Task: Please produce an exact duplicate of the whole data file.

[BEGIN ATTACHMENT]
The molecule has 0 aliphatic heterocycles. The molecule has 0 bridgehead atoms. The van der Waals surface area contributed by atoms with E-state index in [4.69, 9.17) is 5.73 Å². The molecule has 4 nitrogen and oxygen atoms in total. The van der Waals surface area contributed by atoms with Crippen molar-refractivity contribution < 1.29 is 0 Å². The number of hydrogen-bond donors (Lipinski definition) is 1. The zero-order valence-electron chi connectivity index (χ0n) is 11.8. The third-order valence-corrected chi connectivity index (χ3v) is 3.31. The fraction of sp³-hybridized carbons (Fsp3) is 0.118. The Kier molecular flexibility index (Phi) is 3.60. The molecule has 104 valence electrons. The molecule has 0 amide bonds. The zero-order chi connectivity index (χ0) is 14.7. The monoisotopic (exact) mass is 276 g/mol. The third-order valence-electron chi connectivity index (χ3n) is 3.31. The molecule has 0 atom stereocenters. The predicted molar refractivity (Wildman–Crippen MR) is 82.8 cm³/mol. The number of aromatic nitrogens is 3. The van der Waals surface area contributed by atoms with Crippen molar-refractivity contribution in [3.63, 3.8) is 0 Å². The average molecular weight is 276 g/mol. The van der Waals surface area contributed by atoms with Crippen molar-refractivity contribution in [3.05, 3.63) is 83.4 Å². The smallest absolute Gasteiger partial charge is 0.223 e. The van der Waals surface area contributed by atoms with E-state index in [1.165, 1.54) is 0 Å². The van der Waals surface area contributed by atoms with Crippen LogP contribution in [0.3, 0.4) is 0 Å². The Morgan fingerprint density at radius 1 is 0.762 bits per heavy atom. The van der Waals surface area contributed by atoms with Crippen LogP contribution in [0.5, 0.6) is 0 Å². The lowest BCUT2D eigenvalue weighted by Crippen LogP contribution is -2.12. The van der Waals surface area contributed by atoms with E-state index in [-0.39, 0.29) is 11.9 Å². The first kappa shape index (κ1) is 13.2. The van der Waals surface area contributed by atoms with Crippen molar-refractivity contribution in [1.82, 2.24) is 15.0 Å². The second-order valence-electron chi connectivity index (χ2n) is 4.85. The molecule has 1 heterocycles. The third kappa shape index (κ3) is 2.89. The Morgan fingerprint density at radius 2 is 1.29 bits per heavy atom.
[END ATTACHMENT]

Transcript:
The molecule has 0 aliphatic heterocycles. The molecule has 0 bridgehead atoms. The van der Waals surface area contributed by atoms with E-state index in [4.69, 9.17) is 5.73 Å². The molecule has 4 nitrogen and oxygen atoms in total. The van der Waals surface area contributed by atoms with Crippen molar-refractivity contribution < 1.29 is 0 Å². The number of hydrogen-bond donors (Lipinski definition) is 1. The zero-order valence-electron chi connectivity index (χ0n) is 11.8. The third-order valence-corrected chi connectivity index (χ3v) is 3.31. The fraction of sp³-hybridized carbons (Fsp3) is 0.118. The Kier molecular flexibility index (Phi) is 3.60. The molecule has 104 valence electrons. The molecule has 0 amide bonds. The zero-order chi connectivity index (χ0) is 14.7. The monoisotopic (exact) mass is 276 g/mol. The third-order valence-electron chi connectivity index (χ3n) is 3.31. The molecule has 0 atom stereocenters. The predicted molar refractivity (Wildman–Crippen MR) is 82.8 cm³/mol. The number of aromatic nitrogens is 3. The van der Waals surface area contributed by atoms with Crippen molar-refractivity contribution in [3.63, 3.8) is 0 Å². The average molecular weight is 276 g/mol. The van der Waals surface area contributed by atoms with Crippen molar-refractivity contribution in [3.05, 3.63) is 83.4 Å². The smallest absolute Gasteiger partial charge is 0.223 e. The van der Waals surface area contributed by atoms with E-state index in [1.165, 1.54) is 0 Å². The van der Waals surface area contributed by atoms with Crippen LogP contribution in [0.3, 0.4) is 0 Å². The Morgan fingerprint density at radius 1 is 0.762 bits per heavy atom. The van der Waals surface area contributed by atoms with Crippen LogP contribution in [0.5, 0.6) is 0 Å². The lowest BCUT2D eigenvalue weighted by Crippen LogP contribution is -2.12. The van der Waals surface area contributed by atoms with E-state index in [-0.39, 0.29) is 11.9 Å². The first kappa shape index (κ1) is 13.2. The van der Waals surface area contributed by atoms with Crippen molar-refractivity contribution in [1.82, 2.24) is 15.0 Å². The second-order valence-electron chi connectivity index (χ2n) is 4.85. The molecule has 1 heterocycles. The third kappa shape index (κ3) is 2.89. The Morgan fingerprint density at radius 2 is 1.29 bits per heavy atom.